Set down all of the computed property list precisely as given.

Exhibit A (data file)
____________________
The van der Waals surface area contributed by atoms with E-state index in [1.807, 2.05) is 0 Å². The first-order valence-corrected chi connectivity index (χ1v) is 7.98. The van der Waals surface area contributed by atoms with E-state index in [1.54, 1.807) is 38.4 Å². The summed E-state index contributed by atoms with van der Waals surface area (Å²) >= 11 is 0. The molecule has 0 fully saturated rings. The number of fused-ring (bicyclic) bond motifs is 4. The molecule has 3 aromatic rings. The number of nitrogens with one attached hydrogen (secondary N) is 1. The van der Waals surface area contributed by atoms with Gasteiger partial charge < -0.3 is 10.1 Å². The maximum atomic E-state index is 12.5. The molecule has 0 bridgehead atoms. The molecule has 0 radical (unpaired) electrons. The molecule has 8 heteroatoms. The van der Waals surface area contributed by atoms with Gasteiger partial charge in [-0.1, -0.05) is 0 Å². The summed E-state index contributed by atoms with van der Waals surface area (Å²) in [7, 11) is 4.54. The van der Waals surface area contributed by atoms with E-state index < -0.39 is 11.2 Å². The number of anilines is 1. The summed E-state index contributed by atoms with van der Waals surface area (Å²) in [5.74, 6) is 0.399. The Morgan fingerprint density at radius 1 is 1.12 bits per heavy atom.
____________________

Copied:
The van der Waals surface area contributed by atoms with E-state index in [1.807, 2.05) is 0 Å². The first-order valence-corrected chi connectivity index (χ1v) is 7.98. The van der Waals surface area contributed by atoms with E-state index in [1.54, 1.807) is 38.4 Å². The summed E-state index contributed by atoms with van der Waals surface area (Å²) >= 11 is 0. The molecule has 0 fully saturated rings. The number of fused-ring (bicyclic) bond motifs is 4. The molecule has 3 aromatic rings. The number of nitrogens with one attached hydrogen (secondary N) is 1. The van der Waals surface area contributed by atoms with Gasteiger partial charge < -0.3 is 10.1 Å². The maximum atomic E-state index is 12.5. The molecule has 0 bridgehead atoms. The molecule has 0 radical (unpaired) electrons. The molecule has 8 heteroatoms. The van der Waals surface area contributed by atoms with Gasteiger partial charge in [-0.1, -0.05) is 0 Å². The summed E-state index contributed by atoms with van der Waals surface area (Å²) in [7, 11) is 4.54. The van der Waals surface area contributed by atoms with E-state index < -0.39 is 11.2 Å². The number of anilines is 1. The summed E-state index contributed by atoms with van der Waals surface area (Å²) in [5.74, 6) is 0.399. The Morgan fingerprint density at radius 1 is 1.12 bits per heavy atom.